Welp, dropped everything to default, manual mode, gain 0, f1.6, 30p, 30s and shot in a low light environment and I'm still getting the same grain. This is driving me nuts!

Ash Greyson August 31st, 2005 12:34 AM

That is not normal... have you tried adjusting the master pedestal, setup level and pressing the blacks?

ash =o)

Gabriel Patrick September 3rd, 2005 02:10 AM

same problem
I have noticed a lot of noise with my xl2 also, I have tried adjusting all the different settings, knee etc. to no avail. I am starting to think my camera is malfunctioning

Eric Brown September 3rd, 2005 10:54 AM

Gabriel, Dave. Try these settings

shutter 1/48
aperture 1.6 (wide open)
gain -3db
Aspect ratio 16:9
gamma cine
knee low
black press
color matrix normal
color gain -3
color phase normal
rgb color all normal
v detail low
sharpness lowest setting
coring higher (highest?) setting
setup level lowest setting
master pedal lowest setting
NR low

I listed my entire setting to give you a complete picture of one of my custom presets. In this setting I have nearly zero noise in a fairly dark room. The primary contributing factors to a clean, noiseless image are the shutter, aperture and gain. Followed by sharpness, coring, v detail, noise reduction, then... setup level, master pedal, black settings, knee. The rest, like aspect ratio, color gain, gamma etc... have no noticeable effect concerning noise.
This has been my experience in fiddling with the controls to get a clean image.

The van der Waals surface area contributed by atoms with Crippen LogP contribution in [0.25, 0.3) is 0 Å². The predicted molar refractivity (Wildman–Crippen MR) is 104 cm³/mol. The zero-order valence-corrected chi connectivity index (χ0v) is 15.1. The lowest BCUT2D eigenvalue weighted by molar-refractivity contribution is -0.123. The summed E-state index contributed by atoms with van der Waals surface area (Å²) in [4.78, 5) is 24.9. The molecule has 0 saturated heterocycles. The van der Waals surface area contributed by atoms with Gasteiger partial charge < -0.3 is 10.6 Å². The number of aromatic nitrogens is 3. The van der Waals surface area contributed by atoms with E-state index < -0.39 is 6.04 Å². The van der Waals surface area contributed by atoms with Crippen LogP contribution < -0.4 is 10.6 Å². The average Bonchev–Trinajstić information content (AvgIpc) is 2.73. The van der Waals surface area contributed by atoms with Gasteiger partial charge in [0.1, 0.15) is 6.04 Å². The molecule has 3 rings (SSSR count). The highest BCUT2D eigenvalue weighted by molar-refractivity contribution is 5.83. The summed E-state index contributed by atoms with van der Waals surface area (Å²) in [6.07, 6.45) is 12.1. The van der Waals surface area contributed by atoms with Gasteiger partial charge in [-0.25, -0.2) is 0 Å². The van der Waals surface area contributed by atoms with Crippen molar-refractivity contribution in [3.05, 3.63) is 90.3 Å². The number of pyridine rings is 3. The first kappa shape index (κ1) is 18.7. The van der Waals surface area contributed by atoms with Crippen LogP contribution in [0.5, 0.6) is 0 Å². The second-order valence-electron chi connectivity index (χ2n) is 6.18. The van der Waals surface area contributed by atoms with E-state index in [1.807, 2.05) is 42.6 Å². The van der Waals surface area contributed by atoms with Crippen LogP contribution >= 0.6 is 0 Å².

When you press blacks, lower master pedal and set-up level you get richer blacks but lose detail in the shadows. Go into your controls and try multiple settings. The XL2 almost demands to be gone through with a fine tooth comb to take advantage of all of its wonderful capabilities.
If more experienced handlers would liked to chime in please do as I am a newbie myself.
Hopefully I have at least somewhat hit upon the ability to reduce noise in the image.
And remember, great lighting is always crucial as well.
One more thing (editing this post to death) go to
and click on "watch XL2 feature tour" this is a great video that shows how to light for very dark rooms. They have one shot of a girl next to a candle in an otherwise completely black room. No noise, just beautiful.

Ash Greyson September 3rd, 2005 11:18 AM

Turning the coring UP actually helps reduce noise, not down...

ash =o)

Eric Brown September 3rd, 2005 11:47 AM

Thanks Ash, should have made myself clearer go "up" on coring...noise level goes "down"... not the actual setting.
Thanks for pointing out the oversight. It always helps to have a fresh pair of eyes on these big posts and...when I really don't have all the knowledge.
Edited the post as well...

Gabriel Patrick September 3rd, 2005 07:02 PM

thanks eric
I will try these settings and see if anything changes. My problem is I am getting a lot of noise period. Even with outdoor shots in broad daylight. I will try to upload some samples of what im talking about.

I really dont want to send my camera to the service center :(

Joseph Andolina September 10th, 2005 11:23 PM

Eric, did you try your settings in 24p, or 60I? I really like the way it looks with your suggested settings shooting in 24p. I dimly lit a room, a good part of the room in darkness, and had a candle lit on one side of the room on a fireplace, with a family photo behind it, a TV on another side of the room. Love how it created a nice moody look to it as I slowly panned from one side of the room (in darkenss) over to the playing television, still panned until I wound up on the candle on the fireplace and the picture. It had some noise in the overall picture, but looked more like film grain in quality. Sweet :) The XL2 has only begun to amaze me as I slowly but surely explore the camera more :)